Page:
Chestnut Grove and Nabb's
SMITHVILLE AND COMMUNITY
Days have come, days have gone;
People have lived and died;
No longer the woods seems to be
Where once we played "hide."
Houses spacious now are standing,
Fields of grain and fruits galore
Where once the folks of this community
Lived several years before.
In the morn the flowers bloometh,
All its beauty fadeth soon;
In the spring the birds call,
But winter calms their tune.
Changes! Ah, yes, there are many more. We, even change in our dress, appearance and habits as the years roll by. Places change too. How surprised our forefathers would be if they could see the little village of where once they lived and helped to build; buildings where once their dead were laid away; and roads where years ago were nothing but acres and acres of tree. Since those days many changes have taken place.
Instead of the pleasant country and the little village which we now see, in the years long ago, there were only Indians camped here and there. If we were to take a walk down the pond now we would see many kinds of flowers blooming on tall bushes. Some of these were probably planted by the Indians. We can also find their curious looking darts scattered over the country which they shot from their arrows, and bricks which they made their floors of can be seen yet, thus indicating that a tent was once there. Now, some people wonder what has become of the Indians. But, we can soon tell.
When the white settlers first came over here they wanted the land for their own. They knew that they must get rid of these red faced people, so they kept driving tribe after tribe away until at last all left. Mr. Richard Liden was the first man to come from England who helped drive them away.
The white people had come to a beautiful land; a land rich in valuable woods, bountifully supplied with game and streams abounding with myriads of waterfowl. Many years went by, each year bringing more people to this country. What were they to do? Make it a place suitable to live in and to support themselves. So they began to clear up the land by cutting down the trees, using what they could and destroying the rest.
The next question which arose was the building of homes. Where were they to build? The Indians selected their site on the bank of a stream. This stream led up to a place called old Bloomery where there were several shops. Yet, many years elapsed, people lived and died, between the time the first homes were built and the beginning of these shops. But, John and William Douglass about 1800 came to this section and bought land, presumably for the purpose of erecting iron works, since it has been supposed there was a bright prospect of iron ore, and one of these men was an excellent iron master. They were successful with their work for a while and thus before their coming the place was without a name, but when all the pits got on fire they called it "blummg," naming the place "Blumery." The term Blumery was also given to the tract of land from which the iron ore was thought to be found. In late years the "oo" has taken the place of the "u" now spelled Bloomery.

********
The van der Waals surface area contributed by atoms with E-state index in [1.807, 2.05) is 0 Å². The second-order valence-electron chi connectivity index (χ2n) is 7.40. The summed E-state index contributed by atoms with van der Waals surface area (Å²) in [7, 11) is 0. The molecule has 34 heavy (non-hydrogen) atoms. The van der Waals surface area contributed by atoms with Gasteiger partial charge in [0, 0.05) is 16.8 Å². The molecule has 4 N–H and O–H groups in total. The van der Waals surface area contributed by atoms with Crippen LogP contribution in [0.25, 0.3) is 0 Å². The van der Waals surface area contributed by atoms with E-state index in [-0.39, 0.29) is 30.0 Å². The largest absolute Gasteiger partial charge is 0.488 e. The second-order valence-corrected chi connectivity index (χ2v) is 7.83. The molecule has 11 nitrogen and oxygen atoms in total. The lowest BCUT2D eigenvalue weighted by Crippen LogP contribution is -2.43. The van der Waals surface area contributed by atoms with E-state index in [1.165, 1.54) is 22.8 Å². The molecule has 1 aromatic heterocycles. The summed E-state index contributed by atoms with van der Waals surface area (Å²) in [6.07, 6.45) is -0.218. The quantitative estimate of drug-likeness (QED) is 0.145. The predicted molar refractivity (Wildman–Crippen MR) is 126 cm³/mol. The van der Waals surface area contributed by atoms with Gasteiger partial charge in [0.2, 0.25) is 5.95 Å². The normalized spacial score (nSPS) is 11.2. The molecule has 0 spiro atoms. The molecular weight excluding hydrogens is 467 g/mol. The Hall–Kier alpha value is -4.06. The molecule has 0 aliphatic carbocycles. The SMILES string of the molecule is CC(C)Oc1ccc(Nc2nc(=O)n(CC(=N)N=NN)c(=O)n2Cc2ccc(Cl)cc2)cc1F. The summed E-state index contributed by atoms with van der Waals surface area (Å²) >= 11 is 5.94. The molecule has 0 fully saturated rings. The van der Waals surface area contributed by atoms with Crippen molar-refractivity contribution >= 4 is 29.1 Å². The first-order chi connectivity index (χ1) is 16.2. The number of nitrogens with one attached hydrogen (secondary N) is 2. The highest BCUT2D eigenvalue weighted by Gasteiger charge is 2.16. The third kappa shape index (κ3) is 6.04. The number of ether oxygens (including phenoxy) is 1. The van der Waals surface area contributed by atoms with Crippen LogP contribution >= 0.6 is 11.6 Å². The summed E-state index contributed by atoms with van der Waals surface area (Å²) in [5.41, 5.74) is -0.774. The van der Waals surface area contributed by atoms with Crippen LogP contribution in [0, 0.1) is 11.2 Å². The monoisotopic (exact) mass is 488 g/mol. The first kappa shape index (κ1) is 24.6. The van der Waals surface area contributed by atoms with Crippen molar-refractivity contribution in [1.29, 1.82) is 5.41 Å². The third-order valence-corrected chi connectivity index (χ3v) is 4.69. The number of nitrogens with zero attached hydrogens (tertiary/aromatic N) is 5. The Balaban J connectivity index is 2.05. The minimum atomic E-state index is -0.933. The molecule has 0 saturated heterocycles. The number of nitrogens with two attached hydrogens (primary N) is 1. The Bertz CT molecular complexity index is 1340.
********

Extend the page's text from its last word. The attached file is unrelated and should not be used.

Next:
This country was very thinly populated then. Following the stream, it led to a place where one brick building and two small one story houses stood. A Mr. Dukes lived in one of the two small houses. It seems that Peter Jenkins once lived in the brick structure and kept a little store. Later Mr. Wheeler occupied the same building and was the owner of several acres of land surrounding his home. About the year 1840 Samuel G. Smith bought the land and property from Mr. Wheeler. In 1869, Robert Bullock bought it and lives there at the present time. Mr. Smith was a very industrious man, always thinking or carrying out some plan for the betterment and improve- ment of the community. He was the one that built the first saw mill at this place, although there were mills there before he came, namely, James Houston was the owner of a grist mill where the road from Federalsburg to Blumery leads across Brights Branch--which is the outlet of the millpond. James Wright, also, at one time owned the mill and probably Levin and Isaac Smith before him, that was before 1800. Mr. Samuel G. Smith bought the same mill site about 1849 and conducted an up and down saw mill, but later discontinued it and carried on a grist and bark mill there. It was he that built the brick mill now standing but remodelled by Mr. William T. Hignutt, he being the owner of it for several years.
The coming of that man, Samuel G. Smith, to our village gave it the name of Smithville which name has never been changed.
He was interested in the spiritual welfare of the people as well as the industrial. He hadn't been located here very long before he started tent meetings near old Bloomery where the church now stands. After some time they built a small meeting house. This was used for religious worship until the people were able to afford better, which was in the year 1854, when they constructed a new church which has always carried the name of Bloomery.